(CN) — Melting Antarctic ice has raised global sea levels by more than a quarter of an inch since 1992, with 40 percent of the increase occurring in the past five years, according to a study published Wednesday in the leading scientific journal Nature.
The findings come from the Ice Sheet Mass Balance Intercomparison Exercise, a major climate assessment involving 84 researchers from 44 international organizations, who combined 24 satellite surveys to produce the analysis.
The Nature study shows that before 2012, Antarctica was losing 76 billion tons of ice each year: a nearly 0.08-inch annual contribution to sea level rise.
Since then there has been a drastic, threefold increase, with the continent losing 219 billion tons of ice a year between 2012 and 2017.
“Gravity measurements from the GRACE (Gravity Recovery and Climate Experiment) mission help us track the loss of ice mass in the polar regions and impacts on sea level at points around the planet,” said co-author Isabella Velicogna, a professor of Earth system science at the University of California, Irvine (UCI).
“The data from GRACE’s twin satellites show us not only that a problem exists, but that it is growing in severity with each passing year.”
GRACE is a joint mission between NASA and the German Aerospace Center.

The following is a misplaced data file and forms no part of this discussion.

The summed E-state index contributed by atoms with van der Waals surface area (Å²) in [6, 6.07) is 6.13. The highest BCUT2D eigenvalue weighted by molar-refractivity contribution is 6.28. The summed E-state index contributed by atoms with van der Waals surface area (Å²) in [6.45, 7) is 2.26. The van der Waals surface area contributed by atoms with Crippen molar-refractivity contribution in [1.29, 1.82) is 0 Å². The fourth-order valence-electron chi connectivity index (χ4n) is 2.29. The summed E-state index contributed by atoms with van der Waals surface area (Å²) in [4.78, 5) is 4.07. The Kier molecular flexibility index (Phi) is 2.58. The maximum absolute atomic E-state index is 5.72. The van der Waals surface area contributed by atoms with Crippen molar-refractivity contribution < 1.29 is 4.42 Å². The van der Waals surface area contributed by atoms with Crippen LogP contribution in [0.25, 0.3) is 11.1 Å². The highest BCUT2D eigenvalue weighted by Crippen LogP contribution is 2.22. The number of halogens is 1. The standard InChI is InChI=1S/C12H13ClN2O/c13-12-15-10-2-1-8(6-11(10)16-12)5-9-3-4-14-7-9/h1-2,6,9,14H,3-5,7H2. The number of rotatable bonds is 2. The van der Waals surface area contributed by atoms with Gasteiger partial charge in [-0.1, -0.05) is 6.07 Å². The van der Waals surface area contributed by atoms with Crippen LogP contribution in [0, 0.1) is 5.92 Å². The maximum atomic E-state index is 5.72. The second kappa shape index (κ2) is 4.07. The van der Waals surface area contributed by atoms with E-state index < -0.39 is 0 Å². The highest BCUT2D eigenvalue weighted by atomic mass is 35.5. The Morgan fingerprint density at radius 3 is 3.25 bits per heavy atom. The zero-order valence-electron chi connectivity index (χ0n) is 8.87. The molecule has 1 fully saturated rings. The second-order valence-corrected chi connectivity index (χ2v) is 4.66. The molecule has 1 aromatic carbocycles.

Antarctica holds enough frozen water to raise global sea levels by more than 190 feet, so understanding how much ice it is losing is critical to understanding the impact of climate change.
The threefold increase in ice loss from the continent comes from quicker melting in West Antarctica and the Antarctic Peninsula, and reduced growth of the ice sheet in East Antarctica.
West Antarctica underwent the most dramatic change, from losing 53 billion tons of ice annually in the 1990s to losing 159 billion tons each year since 2012. Most of this stems from the massive Pine Island and Thwaites glaciers, which are melting rapidly due to warm ocean waters.
Ice shelf collapse in the Antarctic Peninsula has sparked a 25 billion ton rise in ice loss since the early 2000s. Researchers believe East Antarctica’s ice sheet has remained fairly stable over the past 25 years.
“With the number of scientific studies focusing on this region, the technological tools we have at our disposal and datasets spanning several decades, we have an unequivocal picture of what’s happening in Antarctica,” said co-author Eric Rignot, chairman of Earth system science at UCI. “We are confident in our understanding of ice mass change in Antarctica and its impact on sea levels.
“We view these results as another ringing alarm for action to slow the warming of our planet.”